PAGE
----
While classic comedy films had to tick a few important boxes in order to be considered screwballs, the movies that qualified were far from formulaic. There were only a few real requirements: fast, witty dialogue, a zany and unlikely plot, and a willingness to toy around with gender roles and the moral expectations related to them. 1959’s Some Like It Hot is worlds apart from older screwballs like The Lady Eve or His Girl Friday in many ways, but if we look just a layer beneath the surface, we’ll see it’s playing a similar game.
The film Tony Curtis and Jack Lemmon as jazz musicians in Chicago in 1929. They lose their jobs when the speakeasy they play for gets busted, and they lose the last of their savings when Joe (Curtis) bets it all on a bad tip at the dog races. This is far from the worst of their problems, however. They are unlucky enough to be in the wrong parking garage at the wrong time and witness the St. Valentine’s Day Massacre, in which “Spats” Colombo (George Raft) and his gang knock off seven other mobsters. Joe and Jerry (Lemmon) are able to get away, but the mobsters know their faces and occupations, and the musicians need to get out of Chicago fast. They hear about a jazz ensemble heading to Florida to play a hotel for three weeks, and the band needs some more musicians. The only problem? It’s a all-female band. This proves to be only a minor obstacle as “Josephine” (Curtis) and “Daphne” (Lemmon) show up on time for the train that evening, adjusting some padding, struggling to walk in heels, and complaining about their drafty skirts.
Their disguises are only threatened when both “girls” find themselves enamored by Sugar Kane (Marilyn Monroe), the band’s singer. Both try to gain the intimacy of the voluptuous songstress without giving away their true identities. Once the group reaches the Florida beachfront hotel, the hijinks of the band’s newest members really amp up. Joe begins impersonating a wealthy oil heir to try to seduce Sugar during the hours he’s not being Josephine. Daphne, meanwhile, is trying to sabotage this budding romance while also trying to fend off the lecherous advances of actual millionaire Osgood Fielding III (Joe E. Brown). Things are going surprisingly well until Spats and the Chicago gang happen to end up at the very same hotel for a meeting of the “Friends of Italian Opera,” a cover for a mobster’s summit (like I said, the plots of these films were far-fetched). When the “girls” are recognized, they have to get out of the hotel alive.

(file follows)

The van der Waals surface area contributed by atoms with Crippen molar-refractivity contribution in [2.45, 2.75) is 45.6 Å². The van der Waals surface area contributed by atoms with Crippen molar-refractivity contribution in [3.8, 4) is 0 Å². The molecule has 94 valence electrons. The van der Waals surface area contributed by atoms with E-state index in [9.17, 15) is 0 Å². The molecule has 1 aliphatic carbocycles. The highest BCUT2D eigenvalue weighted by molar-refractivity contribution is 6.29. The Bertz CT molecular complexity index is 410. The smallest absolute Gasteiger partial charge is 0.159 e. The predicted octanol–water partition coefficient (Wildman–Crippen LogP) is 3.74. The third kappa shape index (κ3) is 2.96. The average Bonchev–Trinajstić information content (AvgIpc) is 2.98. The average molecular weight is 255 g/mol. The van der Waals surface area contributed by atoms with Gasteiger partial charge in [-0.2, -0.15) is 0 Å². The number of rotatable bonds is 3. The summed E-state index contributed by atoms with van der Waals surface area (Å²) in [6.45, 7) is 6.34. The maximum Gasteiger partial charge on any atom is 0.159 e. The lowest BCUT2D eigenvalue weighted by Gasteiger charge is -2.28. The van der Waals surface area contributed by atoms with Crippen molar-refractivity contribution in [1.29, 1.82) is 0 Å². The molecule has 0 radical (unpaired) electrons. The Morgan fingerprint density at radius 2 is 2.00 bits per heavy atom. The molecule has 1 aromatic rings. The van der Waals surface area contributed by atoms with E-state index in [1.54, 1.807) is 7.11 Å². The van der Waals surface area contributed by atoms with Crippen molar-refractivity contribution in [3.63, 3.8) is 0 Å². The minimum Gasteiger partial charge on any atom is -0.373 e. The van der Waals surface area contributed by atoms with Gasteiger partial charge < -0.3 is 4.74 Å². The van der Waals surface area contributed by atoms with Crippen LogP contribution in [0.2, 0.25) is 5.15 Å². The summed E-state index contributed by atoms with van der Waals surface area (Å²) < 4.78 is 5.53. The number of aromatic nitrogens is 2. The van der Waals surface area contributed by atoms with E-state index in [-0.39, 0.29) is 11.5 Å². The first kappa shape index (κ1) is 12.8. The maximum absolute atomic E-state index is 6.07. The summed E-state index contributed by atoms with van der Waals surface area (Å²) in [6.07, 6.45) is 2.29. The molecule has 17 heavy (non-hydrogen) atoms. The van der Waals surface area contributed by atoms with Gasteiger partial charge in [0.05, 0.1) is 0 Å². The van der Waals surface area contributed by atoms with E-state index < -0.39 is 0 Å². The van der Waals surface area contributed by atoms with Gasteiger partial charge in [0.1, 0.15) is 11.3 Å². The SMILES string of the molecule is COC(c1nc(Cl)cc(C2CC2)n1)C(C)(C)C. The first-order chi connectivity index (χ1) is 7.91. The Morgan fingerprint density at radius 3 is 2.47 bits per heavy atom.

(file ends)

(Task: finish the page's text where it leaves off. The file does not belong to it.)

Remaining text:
The cross-dressing provides ample opportunity for playing with gender expectations, as well as for some subversively clever commentary on gender and sexuality. Joe/Josephine and Jerry/Daphne are none too pleased to discover how much unwanted male attention they receive in their new outfits from men “with eight hands, who are only after one thing,” but ironically, that doesn’t change the way they treat the women around them when they aren’t in drag. They’re as objectifying and manipulative as the very men whose objectification and manipulation they complain about when they’re in their dresses and wigs. The film utilizes plenty of sexual innuendo, which might seem tame by today’s standards, but would have been quite racy in 1959, during the last gasps of the Hays Code. The movie is also able to hint at the idea of same-sex attraction and intimacy, though it must do so in a roundabout way. The idea of two men or two women being together is played as a joke, an obvious impossibility, but the visual gags say otherwise, and the very mention of the idea offers a subversive reading. The film flaunted moral codes and the Hays office, and earned the condemnation of the Catholic Legion of Decency.
Some Like It Hot is an indisputable American film classic–hilarious, deceptively intelligent, and well-acted. And the film’s closing line is one of the best in cinema.
I hope you’ll come watch this comedy gem with us on Thursday, August 11, as we close out our Screwball Summer. As always, GPL will provide free theater popcorn, candy, Jones Soda, and coffee, and I will lead a brief discussion of the film after the screening. We hope to see you there.